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  • Writer's pictureDavid Marlow

Mayor Paul Dennett shares the ‘Salford Way’ of city transformation

Updated: Feb 15

Our February guest is Paul Dennett, Directly Elected Mayor of Salford City Council and Deputy Mayor of Greater Manchester (GMCA). During the episode our discussions cover key issues at the forefront of LED and placemaking in the UK – political reform, devolution, regeneration, local authority financing, among others. It is a privilege to get into the details of what Paul calls ‘The Salford Way’ from one of its principal role players. There is much to take away from these more detailed dives into place, and we are keen to hear whether LEDC listeners would like more episodes of this character.

Media City skyline, Salford, Greater Manchester
Media City, Salford

Salford’s profile has been boosted by the BBC’s relocation to Salford Quays – this and other developments draw on the city’s pioneering cultural and industrial heritage

Salford illustrates the importance of major anchor investments in stimulating change. The Millennium Lowry project preceded, and arguably made possible, the £224m BBC relocation from London in the early 2010s and the wider Media City development. But Salford’s historic traditions of radical change are important too. From the inland docks and canals anchoring the Industrial Revolution, to community-facing public services (Salford had the first public park and public lending libraries in England), Salford’s cultural DNA is important. Similarly, the move to a directly elected mayor, chosen by referendum and against Labour Party wishes at the time, shows that Salford’s journey is much more than a one-trick BBC transformation.

What makes the directly-elected mayor (DEM) model successful in both Salford and Greater Manchester?

The Directly Elected Mayor has democratic credentials that cannot be achieved with Council (or indeed Combined Authority) leaders chosen as the outcome of political group factionalism. But the Salford and GM models work well because both mayors are clear about their respective responsibilities and mandates (to avoid duplication). Both emphasise the ‘soft’ power of the office, convening a Cabinet team, championing the narrative of the whole area, and working in partnership with key role players and institutions – including national government where possible. There will be risks of DEM models if the office is captured by individuals unable to bring this type of approach to the table.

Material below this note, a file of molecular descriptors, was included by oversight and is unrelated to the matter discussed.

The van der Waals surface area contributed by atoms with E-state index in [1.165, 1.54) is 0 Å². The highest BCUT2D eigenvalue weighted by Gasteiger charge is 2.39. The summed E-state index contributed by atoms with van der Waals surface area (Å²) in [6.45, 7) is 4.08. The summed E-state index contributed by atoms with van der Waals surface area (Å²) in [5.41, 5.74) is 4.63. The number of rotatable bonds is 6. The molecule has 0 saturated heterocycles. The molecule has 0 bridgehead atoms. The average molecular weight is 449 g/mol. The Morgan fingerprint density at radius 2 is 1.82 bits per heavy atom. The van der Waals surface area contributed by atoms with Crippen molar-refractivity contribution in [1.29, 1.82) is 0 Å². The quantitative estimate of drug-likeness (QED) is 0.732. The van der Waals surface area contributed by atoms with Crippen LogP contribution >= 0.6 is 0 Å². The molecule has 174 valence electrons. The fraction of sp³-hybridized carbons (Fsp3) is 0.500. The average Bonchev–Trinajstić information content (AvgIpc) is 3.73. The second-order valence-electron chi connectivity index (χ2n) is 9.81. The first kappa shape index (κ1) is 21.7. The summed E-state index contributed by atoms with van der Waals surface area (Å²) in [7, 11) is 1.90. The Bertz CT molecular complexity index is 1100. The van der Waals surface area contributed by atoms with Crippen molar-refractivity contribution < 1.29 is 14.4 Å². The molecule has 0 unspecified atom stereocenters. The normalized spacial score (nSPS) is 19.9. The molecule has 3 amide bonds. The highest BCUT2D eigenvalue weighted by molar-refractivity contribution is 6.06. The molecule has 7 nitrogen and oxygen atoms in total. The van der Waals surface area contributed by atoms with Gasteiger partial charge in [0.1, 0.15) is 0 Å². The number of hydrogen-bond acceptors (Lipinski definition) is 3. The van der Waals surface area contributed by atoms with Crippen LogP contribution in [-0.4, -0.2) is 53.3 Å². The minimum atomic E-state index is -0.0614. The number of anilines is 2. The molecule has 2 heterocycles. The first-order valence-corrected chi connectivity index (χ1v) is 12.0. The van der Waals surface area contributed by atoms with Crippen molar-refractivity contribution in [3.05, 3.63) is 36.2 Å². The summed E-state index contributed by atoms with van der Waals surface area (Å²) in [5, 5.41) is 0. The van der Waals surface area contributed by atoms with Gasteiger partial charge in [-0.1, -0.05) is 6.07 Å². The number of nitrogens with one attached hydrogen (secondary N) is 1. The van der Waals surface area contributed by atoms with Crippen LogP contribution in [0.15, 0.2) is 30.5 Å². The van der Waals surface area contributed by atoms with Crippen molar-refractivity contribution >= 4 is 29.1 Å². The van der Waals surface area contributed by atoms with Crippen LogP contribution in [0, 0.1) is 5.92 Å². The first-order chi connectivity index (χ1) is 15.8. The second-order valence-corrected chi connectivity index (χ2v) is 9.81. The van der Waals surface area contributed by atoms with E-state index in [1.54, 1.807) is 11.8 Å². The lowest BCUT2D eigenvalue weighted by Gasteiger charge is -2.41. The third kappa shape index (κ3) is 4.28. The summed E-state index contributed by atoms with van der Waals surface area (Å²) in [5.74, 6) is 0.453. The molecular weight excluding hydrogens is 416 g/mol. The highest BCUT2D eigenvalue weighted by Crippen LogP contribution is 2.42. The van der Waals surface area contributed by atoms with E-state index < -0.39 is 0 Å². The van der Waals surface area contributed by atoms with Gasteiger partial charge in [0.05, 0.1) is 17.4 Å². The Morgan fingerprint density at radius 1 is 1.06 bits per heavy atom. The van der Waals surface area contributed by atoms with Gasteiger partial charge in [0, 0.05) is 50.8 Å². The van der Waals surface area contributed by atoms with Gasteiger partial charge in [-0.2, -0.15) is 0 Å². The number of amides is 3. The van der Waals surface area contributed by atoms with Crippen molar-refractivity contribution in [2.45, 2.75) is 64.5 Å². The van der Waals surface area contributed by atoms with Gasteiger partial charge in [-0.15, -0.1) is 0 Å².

What has enabled Greater Manchester to be consistently at the forefront of devolution in England?

GM has benefitted from political stability and longevity of key role players, shared values and beliefs (in Paul’s terms rooted in socialism), and  the willingness to collaborate, amplify and add recognisable value at the city region level. A good example of amplification is Mayor Burnham’s passionate commitment to housing and homelessness which has moved national dials in this area. Added value examples include the GM strategy and spatial plan for the city region, and championing key issues like reform of the land value capture system and CPOs.

How does Salford play distinctive and relevant roles in the GM and wider LA families?

‘The Salford Way’ is offered as a coherent ‘sensible socialism’ agenda for Local Authority leadership and public service management going forward.

The ‘Salford £’, the City Mayor’s Employment Charter, promoting Real Living Wage accreditation across the city, Social Value requirements of developers, Anti-poverty and Inclusion Strategies, democratising the public realm, rebuilding council housing, using land and property strategically, supporting local community and voluntary sectors, and anchor institution collaboration are key dimensions of the approach. And externally, Salford currently provides the Key Cities Group Secretariat – championing the roles of major urban areas outside and alonside the Core Cities.

What does Salford want and need from central government to deliver future sustainable prosperity?

The next national government should be more enabling of and devolving to city regions. It should provide National Policy Statements (like NPPFs) that recognise and are permissive of differentiated local and regional solutions to major challenges. It needs to find ways to put the LA financial system on a viable, sustainable basis whilst recognising territorial equalisation and rebalancing is required.

Concluding remarks

Although clearly rooted in GM and its Labour Party traditions, there is a lot in the discussion with Paul that has wider relevance. A must-listen episode for those embroiled in LA and CA governance reforms, regeneration,  and place reinvention especially in our towns and cities.


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